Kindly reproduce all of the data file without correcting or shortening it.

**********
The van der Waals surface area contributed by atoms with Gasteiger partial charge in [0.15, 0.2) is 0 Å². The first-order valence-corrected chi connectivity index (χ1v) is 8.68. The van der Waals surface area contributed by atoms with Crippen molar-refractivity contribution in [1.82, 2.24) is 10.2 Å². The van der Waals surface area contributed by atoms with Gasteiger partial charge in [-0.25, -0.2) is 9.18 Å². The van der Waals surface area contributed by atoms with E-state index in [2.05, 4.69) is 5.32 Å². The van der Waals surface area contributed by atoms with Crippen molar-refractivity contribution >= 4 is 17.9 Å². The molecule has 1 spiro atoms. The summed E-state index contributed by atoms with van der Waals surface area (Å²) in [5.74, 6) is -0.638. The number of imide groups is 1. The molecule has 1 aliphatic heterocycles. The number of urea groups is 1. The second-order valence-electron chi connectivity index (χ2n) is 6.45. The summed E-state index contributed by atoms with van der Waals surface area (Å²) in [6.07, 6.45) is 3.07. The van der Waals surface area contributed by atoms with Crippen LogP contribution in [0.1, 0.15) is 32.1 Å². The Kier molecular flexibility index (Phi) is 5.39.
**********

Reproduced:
The van der Waals surface area contributed by atoms with Gasteiger partial charge in [0.15, 0.2) is 0 Å². The first-order valence-corrected chi connectivity index (χ1v) is 8.68. The van der Waals surface area contributed by atoms with Crippen molar-refractivity contribution in [1.82, 2.24) is 10.2 Å². The van der Waals surface area contributed by atoms with Gasteiger partial charge in [-0.25, -0.2) is 9.18 Å². The van der Waals surface area contributed by atoms with E-state index in [2.05, 4.69) is 5.32 Å². The van der Waals surface area contributed by atoms with Crippen molar-refractivity contribution >= 4 is 17.9 Å². The molecule has 1 spiro atoms. The summed E-state index contributed by atoms with van der Waals surface area (Å²) in [5.74, 6) is -0.638. The number of imide groups is 1. The molecule has 1 aliphatic heterocycles. The number of urea groups is 1. The second-order valence-electron chi connectivity index (χ2n) is 6.45. The summed E-state index contributed by atoms with van der Waals surface area (Å²) in [6.07, 6.45) is 3.07. The van der Waals surface area contributed by atoms with Crippen LogP contribution in [0.1, 0.15) is 32.1 Å². The Kier molecular flexibility index (Phi) is 5.39.